Practices, Crosscutting Concepts, and Core Ideas - Eric

Sep 16, 2011 - students should learn by the time they complete high school” and that this ... He suggests, for example, that engineering and technology may be given undue ... has taught and directed research at New York University, Brown ...
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Review of the National Research Council’s Framework for K-12 Science Education By Paul R. Gross September 2011 Foreword by Chester E. Finn, Jr., and Kathleen Porter-Magee

Contents Foreword .........................................................................................................................................2 By Chester E. Finn, Jr., and Kathleen Porter-Magee

Introduction and Background ......................................................................................................6 Content and Beyond .....................................................................................................................6 Doing It Like Scientists ................................................................................................................9 Therefore, in This Review ..........................................................................................................10

Content and Rigor I: How Much?..............................................................................................11 Content Doesn’t Just Expand: It Is Also Pruned ........................................................................11 Content and Rigor II: Emphases ................................................................................................15 “Practices” ..................................................................................................................................15 Scientific Reasoning ...................................................................................................................16 Engineering, etc. .........................................................................................................................18 Crosscutting Concepts ................................................................................................................19 Accessories .................................................................................................................................20 Summary and Conclusion ...........................................................................................................22 Appendix I: Common Grading Metric ......................................................................................24 Appendix II: Criteria for Science Content ................................................................................28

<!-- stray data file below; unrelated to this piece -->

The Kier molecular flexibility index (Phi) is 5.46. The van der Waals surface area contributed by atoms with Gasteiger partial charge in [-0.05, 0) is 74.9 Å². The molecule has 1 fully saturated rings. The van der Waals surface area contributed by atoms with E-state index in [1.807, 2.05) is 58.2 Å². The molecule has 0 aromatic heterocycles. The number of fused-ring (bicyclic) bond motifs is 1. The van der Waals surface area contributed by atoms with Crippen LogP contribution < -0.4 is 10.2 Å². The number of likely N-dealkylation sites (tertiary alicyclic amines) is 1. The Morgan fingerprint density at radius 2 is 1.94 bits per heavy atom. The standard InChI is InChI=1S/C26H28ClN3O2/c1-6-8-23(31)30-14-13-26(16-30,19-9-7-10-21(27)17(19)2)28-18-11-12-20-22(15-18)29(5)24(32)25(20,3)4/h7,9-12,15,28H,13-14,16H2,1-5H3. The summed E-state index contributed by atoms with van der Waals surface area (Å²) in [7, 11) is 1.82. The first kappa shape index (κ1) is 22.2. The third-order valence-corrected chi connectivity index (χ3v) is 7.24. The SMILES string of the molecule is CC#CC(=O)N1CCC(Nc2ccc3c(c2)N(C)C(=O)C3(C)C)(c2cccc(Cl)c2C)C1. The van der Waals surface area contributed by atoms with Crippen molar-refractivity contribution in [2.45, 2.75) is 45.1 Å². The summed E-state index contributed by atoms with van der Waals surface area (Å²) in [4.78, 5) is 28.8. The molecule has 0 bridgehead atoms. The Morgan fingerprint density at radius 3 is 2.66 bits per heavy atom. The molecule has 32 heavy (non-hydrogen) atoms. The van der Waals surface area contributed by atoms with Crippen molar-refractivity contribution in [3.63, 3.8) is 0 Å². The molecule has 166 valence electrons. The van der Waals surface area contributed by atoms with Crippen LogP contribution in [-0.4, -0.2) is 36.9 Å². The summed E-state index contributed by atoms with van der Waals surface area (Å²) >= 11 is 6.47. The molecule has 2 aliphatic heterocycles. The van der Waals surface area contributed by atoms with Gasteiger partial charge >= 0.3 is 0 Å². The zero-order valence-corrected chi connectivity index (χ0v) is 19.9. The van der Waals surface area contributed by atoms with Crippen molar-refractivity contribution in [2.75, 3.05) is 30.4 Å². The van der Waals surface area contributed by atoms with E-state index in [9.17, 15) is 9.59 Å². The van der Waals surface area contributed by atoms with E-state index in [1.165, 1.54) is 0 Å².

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Foreword By Chester E. Finn, Jr., and Kathleen Porter-Magee Science will soon join the short list of K-12 subjects for which American states, districts, and schools will have the option of using new, multi-state (aka, “national”) academic standards rather than standards developed by individual states. One can reasonably surmise that new assessments aligned with those standards will follow in due course, as will curricula, professional development, textbooks, and much more. Is this a good thing for American students and teachers—and for the nation’s future? It depends, of course, on whether the new standards (and ensuing assessments, etc.) are better than those that states have been devising and deploying on their own. Today, every state has its own unique version of K-12 science standards. A year or so from now, however, many of them are apt to be deciding whether to replace their individual standards with the new multi-state standards that a (privately funded) consortium of organizations (led by Achieve, Inc.) recently began to draft. The Task at Hand When those “common” standards are ready, we at the Thomas B. Fordham Institute will review and evaluate them. In the meantime, we are completing our review of existing state science standards and planning to publish those evaluations later this year. (This will be the fourth time that Fordham has reviewed state science standards. To see our 2005 reviews, head here.) We are laying the groundwork to assist states when the time comes to consider adopting the new “common” science standards, just as we did in July 2010 for the Common Core State Standards Initiative (CC